“The Last Mountain,” a new documentary featuring Robert F. Kennedy, has received a tremendous amount of coverage in the run-up to its nationwide release this week. I was able to watch a DVD review copy of “The Last Mountain,” and I’m happy to say it’s a very solid piece of journalism and an effective documentary that could really help bring this debate home to a far wider audience.
I admit to some skepticism over “The Last Mountain” when I first saw the trailer above. I feared the movie would be as over-the-top and hyperbolic as the trailer, which could easily have backfired and eroded the credibility of the people and groups fighting mountaintop removal. Those fears were completely groundless, though.
I lived in West Virginia for 10 years and spent a good part of that time studying mountaintop removal. This film somehow condenses all that hard-earned knowledge and experience into a moving, understandable and affecting presentation that should make America stand up and take notice.
The aerial footage of mountains being blasted and bulldozed conveys the destruction in ways that words or still photos simply cannot. The interviews with residents of Coal River Valley give a human and sympathetic face to the victims of mountaintop removal mining. The producers of this film deserve an award.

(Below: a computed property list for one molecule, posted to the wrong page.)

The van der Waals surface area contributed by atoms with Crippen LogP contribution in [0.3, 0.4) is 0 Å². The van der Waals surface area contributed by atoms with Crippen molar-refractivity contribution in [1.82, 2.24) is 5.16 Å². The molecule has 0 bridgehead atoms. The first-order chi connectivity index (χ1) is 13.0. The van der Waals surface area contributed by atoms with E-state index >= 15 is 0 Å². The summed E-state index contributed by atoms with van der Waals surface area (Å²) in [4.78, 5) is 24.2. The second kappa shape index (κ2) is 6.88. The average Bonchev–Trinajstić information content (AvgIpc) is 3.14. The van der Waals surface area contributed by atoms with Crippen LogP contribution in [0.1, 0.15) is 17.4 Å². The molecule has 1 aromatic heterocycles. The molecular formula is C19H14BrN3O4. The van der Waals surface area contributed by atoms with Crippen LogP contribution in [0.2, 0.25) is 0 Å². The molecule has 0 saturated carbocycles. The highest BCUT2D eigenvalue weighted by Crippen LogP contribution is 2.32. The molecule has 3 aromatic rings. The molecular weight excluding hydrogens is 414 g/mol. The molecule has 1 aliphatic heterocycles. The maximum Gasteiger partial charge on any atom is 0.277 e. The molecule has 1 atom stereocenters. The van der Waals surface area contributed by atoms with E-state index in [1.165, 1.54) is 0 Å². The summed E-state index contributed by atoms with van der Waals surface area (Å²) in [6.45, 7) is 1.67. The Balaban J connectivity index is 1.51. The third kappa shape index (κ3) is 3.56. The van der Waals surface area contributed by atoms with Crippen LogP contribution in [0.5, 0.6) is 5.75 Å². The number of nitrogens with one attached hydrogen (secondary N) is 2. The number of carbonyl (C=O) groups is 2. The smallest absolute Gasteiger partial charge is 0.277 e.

Robert F. Kennedy Jr. – the best national advocate the anti-mountaintop removal movement has – is an effective narrator and driving force throughout the film. He puts the destruction and willful violation of laws meant to curb such environmental destruction into passionate, thoughtful words.
For instance, standing atop a “reclaimed” mountain with mine safety consultant Jack Spadaro, Kennedy looks around at a “forest” that is nothing but scrub grass and picks up a chunk of rock that’s supposed to count as topsoil. He says,??The extraordinary thing about this is how many lies they have to tell to make this whole fiction work. They have to say this is a forest. They have to say this is soil.? And the amazing thing is how many people believe them.?
Kennedy was also powerful when addressing one of the key areas of conflict among the residents of Appalachia: the notion that protecting the environment must come at the sacrifice of jobs. As Kennedy says in a discussion with Coal Association President Bill Raney, most of the coal jobs in Appalachia have been lost to mechanization, not to environmental regulations. Coal companies are extracting as much coal as ever with a fraction of the work force.
His explanation of idea of “the commons” and how the notion that America’s water and environment are owned by us all has been eroded is also very compelling.
Joe Lovett, Executive Director of the Appalachian Center, is featured prominently in the movie, though the focus is more on the citizens’ battles than courtroom fights.
I hope all the good press leads to amazing ticket sales. The more people who can see this movie, the better.
Radmacher is the Communications Director for the Appalachian Center for the Economy & the Environment.